But my sense is this. If he does go to Belarus, I'm sure he's got his guys with him to a degree, don't you think? I'm sure he does. But Vladimir Putin has shown the incredible ability to hunt down his enemies.

And so I think he will. I just can't believe... The best guys in the country seem to be on the Wagner group. Well, the Wagner group is spread out around the world. Remember, they've got people in Syria, they've got people in Africa. And so a lot of these Wagner group folks who were fighting, soldiers who were fighting in Ukraine, were prisoners who were taken out of the prisons and put forward. They're fierce, and they are brutal.

But how good they are, I don't know. I just think that for Putin, this is chapter one. He effectively lost chapter one. Now he's got to figure out how he wins the next one.

And here I completely agree with Joaquin. The last thing he can do is say, well, yes, they're right, the war in Ukraine was a mistake. Ukraine war now is the war that could make him Nicholas I. Now, who was Nicholas I? He was the Tsar that lost the Crimean War and started the downward slide of the Russian Empire. And so with all of his history, and he is a history buff, with all of his history in his mind... You know, Brian, he once told me, the only time Russia has been great is when it's been ruled by great men like Peter the Great and Alexander the Second.

That's who he thought he was. He's in great danger now of just being a failed Tsar, and that's got to worry him. Sometimes I think, you know, he looks back, he was part of the G7, G8.

He was part of the family of nations. People were trying to get him going economically. You know, you look at Bill Browder, who's just with Hermitage Capital, they kill McGinsky and all these things.

He goes, yeah, we were all over there making money. We thought they were making a sincere effort towards a degree of capitalism. At one point, somehow either he changed or his objectives were never as they appeared. Well, he certainly was a nationalist from the very beginning. I think once the Soviet Union collapsed as a young KGB officer, he was humiliated by that. He decided eventually he'd get to rebuild the Russian Empire.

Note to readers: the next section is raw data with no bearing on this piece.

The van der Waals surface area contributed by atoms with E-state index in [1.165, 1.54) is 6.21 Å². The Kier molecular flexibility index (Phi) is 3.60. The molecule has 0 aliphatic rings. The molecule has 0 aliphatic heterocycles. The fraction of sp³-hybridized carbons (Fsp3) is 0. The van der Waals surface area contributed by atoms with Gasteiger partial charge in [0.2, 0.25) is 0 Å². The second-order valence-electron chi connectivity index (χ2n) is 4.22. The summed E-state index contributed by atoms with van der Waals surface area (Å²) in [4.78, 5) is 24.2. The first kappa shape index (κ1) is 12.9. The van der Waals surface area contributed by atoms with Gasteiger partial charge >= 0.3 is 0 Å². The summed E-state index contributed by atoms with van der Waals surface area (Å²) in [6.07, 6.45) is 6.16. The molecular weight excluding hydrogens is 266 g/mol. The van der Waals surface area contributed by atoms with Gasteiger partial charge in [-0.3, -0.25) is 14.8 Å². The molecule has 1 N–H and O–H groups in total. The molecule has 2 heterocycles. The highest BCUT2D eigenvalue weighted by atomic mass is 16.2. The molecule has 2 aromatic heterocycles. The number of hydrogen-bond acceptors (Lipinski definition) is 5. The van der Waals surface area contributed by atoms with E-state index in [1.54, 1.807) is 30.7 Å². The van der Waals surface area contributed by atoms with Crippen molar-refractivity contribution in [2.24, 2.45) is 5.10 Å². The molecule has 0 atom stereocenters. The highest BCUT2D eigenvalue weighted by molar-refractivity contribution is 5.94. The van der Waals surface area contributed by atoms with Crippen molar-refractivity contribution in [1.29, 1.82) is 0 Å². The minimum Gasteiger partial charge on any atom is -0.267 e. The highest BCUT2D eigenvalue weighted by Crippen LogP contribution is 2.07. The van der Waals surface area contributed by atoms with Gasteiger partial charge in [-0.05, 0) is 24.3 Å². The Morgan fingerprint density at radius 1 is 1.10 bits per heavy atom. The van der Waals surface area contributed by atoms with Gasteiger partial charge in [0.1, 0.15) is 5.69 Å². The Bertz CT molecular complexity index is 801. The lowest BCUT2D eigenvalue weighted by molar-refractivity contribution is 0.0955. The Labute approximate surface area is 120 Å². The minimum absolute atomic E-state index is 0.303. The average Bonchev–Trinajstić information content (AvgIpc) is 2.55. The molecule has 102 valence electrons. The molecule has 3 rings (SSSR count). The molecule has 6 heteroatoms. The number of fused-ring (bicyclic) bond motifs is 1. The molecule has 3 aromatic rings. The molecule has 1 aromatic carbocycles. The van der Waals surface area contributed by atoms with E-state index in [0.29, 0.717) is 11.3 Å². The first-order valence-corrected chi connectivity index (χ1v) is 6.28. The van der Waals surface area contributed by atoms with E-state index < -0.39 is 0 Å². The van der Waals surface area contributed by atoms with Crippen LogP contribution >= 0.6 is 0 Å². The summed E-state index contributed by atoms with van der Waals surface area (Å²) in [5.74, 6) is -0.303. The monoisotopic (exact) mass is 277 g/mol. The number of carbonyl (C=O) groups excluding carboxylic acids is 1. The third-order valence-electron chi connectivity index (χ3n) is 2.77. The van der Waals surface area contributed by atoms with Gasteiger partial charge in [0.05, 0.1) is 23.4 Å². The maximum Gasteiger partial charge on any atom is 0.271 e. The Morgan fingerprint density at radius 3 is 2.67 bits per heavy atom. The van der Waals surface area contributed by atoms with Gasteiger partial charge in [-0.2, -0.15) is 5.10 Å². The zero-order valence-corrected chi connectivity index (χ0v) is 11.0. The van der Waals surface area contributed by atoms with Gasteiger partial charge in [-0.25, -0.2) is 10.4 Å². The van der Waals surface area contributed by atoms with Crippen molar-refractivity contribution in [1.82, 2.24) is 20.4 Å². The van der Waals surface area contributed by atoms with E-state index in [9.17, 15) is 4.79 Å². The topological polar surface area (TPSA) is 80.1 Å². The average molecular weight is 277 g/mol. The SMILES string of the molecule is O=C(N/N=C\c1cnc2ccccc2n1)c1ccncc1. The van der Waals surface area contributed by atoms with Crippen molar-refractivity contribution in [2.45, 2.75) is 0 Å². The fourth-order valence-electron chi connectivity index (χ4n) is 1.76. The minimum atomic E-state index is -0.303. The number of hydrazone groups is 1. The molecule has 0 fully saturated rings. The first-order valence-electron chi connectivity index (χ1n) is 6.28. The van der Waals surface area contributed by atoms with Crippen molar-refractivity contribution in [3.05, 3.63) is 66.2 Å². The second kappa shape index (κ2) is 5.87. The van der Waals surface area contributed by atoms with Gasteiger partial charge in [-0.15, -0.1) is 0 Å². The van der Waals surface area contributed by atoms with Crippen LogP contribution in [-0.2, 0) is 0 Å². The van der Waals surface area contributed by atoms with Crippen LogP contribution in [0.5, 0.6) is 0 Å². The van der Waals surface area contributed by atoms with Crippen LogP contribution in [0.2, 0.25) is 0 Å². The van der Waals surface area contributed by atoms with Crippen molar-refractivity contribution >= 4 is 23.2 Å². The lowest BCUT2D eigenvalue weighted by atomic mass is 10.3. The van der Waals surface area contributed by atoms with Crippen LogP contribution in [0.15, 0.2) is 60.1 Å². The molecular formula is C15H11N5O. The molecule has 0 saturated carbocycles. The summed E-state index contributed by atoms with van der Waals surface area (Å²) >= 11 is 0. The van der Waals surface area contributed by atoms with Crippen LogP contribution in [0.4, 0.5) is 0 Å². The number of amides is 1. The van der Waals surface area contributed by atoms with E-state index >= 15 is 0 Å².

That, I think, was there. I do think that he valued his role in the world. I remember, Brian, when he made all of us, the President of the United States, the Chancellor of Germany, come to the 300th celebration of the founding of St. Petersburg, and it was this huge thing with, you know, people spray painted gold.

He loved being on the international stage. He's now turning his country into a large North Korea, back at the borders of Peter the Great. This is why you're hearing these, well, Qatar supports us, China supports us, because he's still trying to have that image that he matters in international politics. Right, and one thing they did is something that Trump wasn't able to do, get them off, get them off free cheap Russian oil and gas. Nordstrom 1 is now blown up and Nordstrom 2 will never happen, even though Joe Biden had given in and said, well, it's almost done anyway.

I'm just going to share this with you. The main intelligence directorate of the Ukraine reported that Russia is considering an attack on the Zaporizhny nuclear power plant. Russia's troops have turned the planet to a heavily fortified military base.

The reactor's cooling system is mined, so we'll see if they try to change the subject. But how do you feel, Condi, about us getting the attack they need, the F-16s they asked for, and stop fearing escalation? They started this war. We can't lose it. The Ukraine can't lose it.

Brian, you're absolutely right. I've said all along that I think the Biden administration has done the right things too slowly. So instead of anticipating that the Ukrainians were going to need air defenses, we waited until the Russians were using the slow tax. Said no patriot, then gave them patriots. We said no tanks, then gave them tanks.

Now it's aircraft, fighter aircraft. Oh, well, now we'll give them to them. So we've not anticipated what was coming and been all in in giving equipment to Ukraine.

It's time to really double down. And by the way, I just want to say this to the internal debate in the United States. Anybody who thinks that now the United States supporting Ukraine all out is the wrong policy just has to look at what's happening in Russia today.

This is an historic moment for the world. If you want to teach Xi Jinping a lesson about Western power, about the ability to control events in the international system, if you want to say, oh, by the way, Afghanistan, yes, that humiliation in Afghanistan, forget about that. Look at what we're doing in Ukraine. If you want to say NATO is stronger with Finland and Sweden, this is our moment.

Don't back down now. But the problem is the president of the United States doesn't explain it, why it matters to the U.S. And one thing about you guys, you say constantly, this is what Iraq means. This is what it could mean. I don't care where you stand on it. We had an explanation, but I feel like General Jack Keane and Lindsey Graham are doing a better job explaining why it's important than the president, secretary of state, because this is what it means to the West.